Bacon sandwich by special arrangement delivered!

A woman sits in the open boot of her car

across the way smoking.

In this cafe gunstig the garlanded kugeln are enormous in

subdued shades of green, transparent red with

broad, unsubtle white-stripes.


During the day, the unlit Christmas street decorations

make a telegraph exchange of wires.

People come and go moving swiftly in the busy street;

it is cold.

Everyone has survived the stormy, windy night,

looking somewhat self-congratulatory.


The board outside reads:-

“Two slices of toast with jam

and filtered coffee, two pounds fifty.”

Good Cornish value. Over opposite

on the dark green facade and neon-lit Subway

window daubed with large white snowflakes.

Further up in the carpet shop blue lights flicker reassuringly.

Pigeons gobble contentedly from windowsills above.


The Gate of Angels by Penelope Fitzgerald

Penelope Fitzgerald is a wonderful writer and this is not actually her best novel. Her biography by Hermione Lee is also a wonderful read.

It's only chemo

This has everything I want in a novel. It’s a good old-fashioned love story, there’s a trial with a shocking revelation, and it’s set in Cambridge in 1912 in a fictional college run by a blind master that’s never had anything female in apart from Starlings. There’s also an asylum run by an eccentric, although we never visit it. The London scenes are as vibrant as the Cambridge ones. The depictions of rain, cycle accidents, high table, London bridges, newspaper offices, rectories and hospital wards are all excellent. Penelope Fitzgerald has a genius for detail. She believed in ghosts (there’s a poltergeist in The Bookshop), but this novel is not definitive either way. It is a book about mystery and certainty; anyone who reads it as being in favour of science of the occult is not reading it closely enough. The discussion of physics reminds me of what someone…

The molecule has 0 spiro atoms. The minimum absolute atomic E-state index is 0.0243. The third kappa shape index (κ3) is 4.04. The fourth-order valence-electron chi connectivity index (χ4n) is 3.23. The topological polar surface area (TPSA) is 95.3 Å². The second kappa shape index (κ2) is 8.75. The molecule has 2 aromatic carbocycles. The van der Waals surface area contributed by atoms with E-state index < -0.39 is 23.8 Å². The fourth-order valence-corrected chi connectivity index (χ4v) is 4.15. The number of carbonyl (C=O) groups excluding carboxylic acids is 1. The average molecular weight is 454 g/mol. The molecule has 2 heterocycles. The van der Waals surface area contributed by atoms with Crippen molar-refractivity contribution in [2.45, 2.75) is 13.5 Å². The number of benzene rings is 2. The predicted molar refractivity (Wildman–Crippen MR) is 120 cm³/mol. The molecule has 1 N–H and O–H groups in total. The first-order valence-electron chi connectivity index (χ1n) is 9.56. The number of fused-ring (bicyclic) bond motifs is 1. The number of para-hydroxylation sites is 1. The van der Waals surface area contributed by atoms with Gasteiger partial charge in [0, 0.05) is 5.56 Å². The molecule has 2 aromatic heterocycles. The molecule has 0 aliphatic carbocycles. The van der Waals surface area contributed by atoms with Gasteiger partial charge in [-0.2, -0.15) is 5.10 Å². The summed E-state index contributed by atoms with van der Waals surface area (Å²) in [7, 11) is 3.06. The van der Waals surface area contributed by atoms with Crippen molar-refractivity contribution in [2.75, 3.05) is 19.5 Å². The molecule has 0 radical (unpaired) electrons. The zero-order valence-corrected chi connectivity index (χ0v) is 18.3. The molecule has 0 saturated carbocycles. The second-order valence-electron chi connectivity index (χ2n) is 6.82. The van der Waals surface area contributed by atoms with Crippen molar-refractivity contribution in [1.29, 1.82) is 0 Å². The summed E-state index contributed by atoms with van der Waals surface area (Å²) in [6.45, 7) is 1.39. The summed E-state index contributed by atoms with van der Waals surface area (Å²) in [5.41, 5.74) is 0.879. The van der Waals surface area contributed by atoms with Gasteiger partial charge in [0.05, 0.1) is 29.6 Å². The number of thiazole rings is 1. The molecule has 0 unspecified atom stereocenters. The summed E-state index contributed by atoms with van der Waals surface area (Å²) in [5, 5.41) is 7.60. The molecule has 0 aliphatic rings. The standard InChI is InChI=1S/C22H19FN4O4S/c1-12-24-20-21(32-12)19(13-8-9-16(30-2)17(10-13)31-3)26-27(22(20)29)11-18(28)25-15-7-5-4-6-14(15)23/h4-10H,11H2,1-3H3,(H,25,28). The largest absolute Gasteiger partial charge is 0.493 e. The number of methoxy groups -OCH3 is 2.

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Une vie cachée

Après Tree of Life, auréolé de la Palme d’or en 2011, Terrence Malick revient en compétition au Festival de Cannes 2019 avec Une vie cachée.

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Fathers and (Literary) Sons



Colm Tóibín, Mad, Bad and Dangerous to Know:

The Fathers of Wilde, Yeats and Joyce (Scribner)

                 In the second half of the 19th century, Dublin was considered a cultural backwater.  Although less industrial and less populous than Belfast to the north, the city was known for its widespread poverty.  But some of the leading lights in modern literature were raised and spent youthful years in Dublin during the half century, among them playwright and critic Oscar Wilde (1854-1900); poet William Butler Yeats (1865-1939); and novelist James Joyce (1882-1941).  Yet, the literary careers of each blossomed more in places like London and Paris than in Dublin.  Was there something in the 19th century Dublin air that encouraged youthful literary aspirations? Were these aspirations which could only be realized away from Dublin?

These questions lurk in the background of Mad, Bad and Dangerous to Know: The…